What exactly does "dog breed" mean?
A dog breed is a specific and distinguishable breeding of a domestic dog. The Fédération Cynologique Internationale (FCI) currently has about 370 different dog breeds listed and thus recognized. The cynological umbrella organization assigns the dog breeds to different groups and sections based on their appearance and nature. There are 10 FCI groups, including, among others, FCI Group 1: Herding Dogs & Cattle Dogs or FCI Group 3: Terriers.
The choice of dog breed - which dog suits me?
To deal with the different dog breeds is crucial for us humans especially when we want to get a new four-legged friend. Which dog suits me? That is the most important question when buying a dog. It does not always have to be a purebred puppy, because even in the case of mixed breeds from the shelter, the various breed combinations give us information about whether the dog will be very large, for example, or possibly has a hunting instinct. However, not only the breed and its characteristics determine the development and behavior of the four-legged friend, but also the education and socialization.
The Dog with the Dots - The Dalmatian
- Weight: 15 - 32 kg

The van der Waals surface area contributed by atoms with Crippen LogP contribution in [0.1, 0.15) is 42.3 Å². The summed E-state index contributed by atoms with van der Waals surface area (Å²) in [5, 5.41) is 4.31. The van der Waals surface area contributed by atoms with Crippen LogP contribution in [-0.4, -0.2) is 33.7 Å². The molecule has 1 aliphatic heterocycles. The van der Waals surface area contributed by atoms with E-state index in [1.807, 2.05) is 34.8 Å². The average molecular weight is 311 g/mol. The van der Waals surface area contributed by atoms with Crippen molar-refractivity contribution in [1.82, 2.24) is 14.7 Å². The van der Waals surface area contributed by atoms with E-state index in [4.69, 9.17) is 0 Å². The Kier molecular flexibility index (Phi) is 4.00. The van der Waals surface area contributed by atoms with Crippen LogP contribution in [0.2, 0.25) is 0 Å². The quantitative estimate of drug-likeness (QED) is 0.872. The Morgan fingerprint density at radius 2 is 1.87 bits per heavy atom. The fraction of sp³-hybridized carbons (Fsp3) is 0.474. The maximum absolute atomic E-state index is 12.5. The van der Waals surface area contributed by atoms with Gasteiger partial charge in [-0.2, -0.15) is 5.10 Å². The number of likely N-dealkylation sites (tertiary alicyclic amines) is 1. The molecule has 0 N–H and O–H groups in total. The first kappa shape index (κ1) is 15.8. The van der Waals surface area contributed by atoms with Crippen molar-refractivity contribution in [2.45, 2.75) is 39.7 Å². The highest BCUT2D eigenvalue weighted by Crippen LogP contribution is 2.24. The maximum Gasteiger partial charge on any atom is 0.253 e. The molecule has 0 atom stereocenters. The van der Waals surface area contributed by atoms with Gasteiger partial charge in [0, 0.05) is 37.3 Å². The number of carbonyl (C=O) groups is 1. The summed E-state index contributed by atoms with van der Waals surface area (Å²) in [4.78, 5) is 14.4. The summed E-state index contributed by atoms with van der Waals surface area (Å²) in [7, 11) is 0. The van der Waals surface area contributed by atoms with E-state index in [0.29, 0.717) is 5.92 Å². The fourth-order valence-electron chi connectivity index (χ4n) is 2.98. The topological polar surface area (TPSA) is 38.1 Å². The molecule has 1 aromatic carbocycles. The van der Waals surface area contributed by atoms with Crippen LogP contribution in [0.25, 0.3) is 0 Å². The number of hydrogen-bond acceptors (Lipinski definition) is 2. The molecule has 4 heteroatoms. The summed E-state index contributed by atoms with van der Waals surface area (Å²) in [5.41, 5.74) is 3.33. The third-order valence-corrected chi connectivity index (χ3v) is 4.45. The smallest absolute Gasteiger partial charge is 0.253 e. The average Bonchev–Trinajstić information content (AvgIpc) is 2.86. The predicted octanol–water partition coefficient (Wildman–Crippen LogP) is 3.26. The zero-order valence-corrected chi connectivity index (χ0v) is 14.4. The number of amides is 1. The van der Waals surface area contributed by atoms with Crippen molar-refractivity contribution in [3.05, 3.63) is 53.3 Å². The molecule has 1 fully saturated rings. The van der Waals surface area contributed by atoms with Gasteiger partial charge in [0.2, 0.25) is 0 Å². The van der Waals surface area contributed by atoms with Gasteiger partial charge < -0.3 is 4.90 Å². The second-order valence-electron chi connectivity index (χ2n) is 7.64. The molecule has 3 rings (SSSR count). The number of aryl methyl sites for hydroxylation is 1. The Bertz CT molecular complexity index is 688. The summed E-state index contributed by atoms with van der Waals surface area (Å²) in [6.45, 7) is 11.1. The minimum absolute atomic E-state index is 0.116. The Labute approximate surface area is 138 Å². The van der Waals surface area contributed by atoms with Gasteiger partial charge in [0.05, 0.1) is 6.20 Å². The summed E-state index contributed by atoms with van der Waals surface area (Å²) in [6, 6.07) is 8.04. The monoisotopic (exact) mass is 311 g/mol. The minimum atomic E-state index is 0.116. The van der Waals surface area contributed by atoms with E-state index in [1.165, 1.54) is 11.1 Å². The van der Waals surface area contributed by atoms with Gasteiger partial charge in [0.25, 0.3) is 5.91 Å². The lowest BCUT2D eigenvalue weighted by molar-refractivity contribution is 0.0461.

- Height (Shoulder): 58 - 61 cm
- Ø Life expectancy: 10 - 13 years
- Fur Color: White, black and white
- Breed assignment: FCI Group 6 - Running dogs and bloodhounds
History and origin: Where did the beautiful black Dalmatian with the white spots come from?
The exact history of the Dalmatian is controversial and there are many different theories about the origin of the star of the cinema film "1001 Dalmatians". Today it is assumed that the breed has its origins in "Dalmatia" on the Adriatic coast. The unusual white and black markings associated with Dalmatians develop only 10-14 days after the dogs are born and evolved a long time ago through a mutation. Depictions of a Dalmatian-like dog have already been found on the tomb slab of an Egyptian pharaoh's tomb from around 2000 BC. In historical paintings, they were mostly depicted in hunting scenes and as companions of noblemen's carriages. In this role, the dogs were particularly appreciated, but not only because of their good protective instincts, but also because of their distinguished appearance. Towards the end of the 19th century, Dalmatians became increasingly popular in England as well, so that planned pure breeding began there. The displacement of carriages by cars and the effects of the war resulted in a worldwide reduction of the Dalmatian population. It is only thanks to the English Dalmatian lovers that the breed has survived.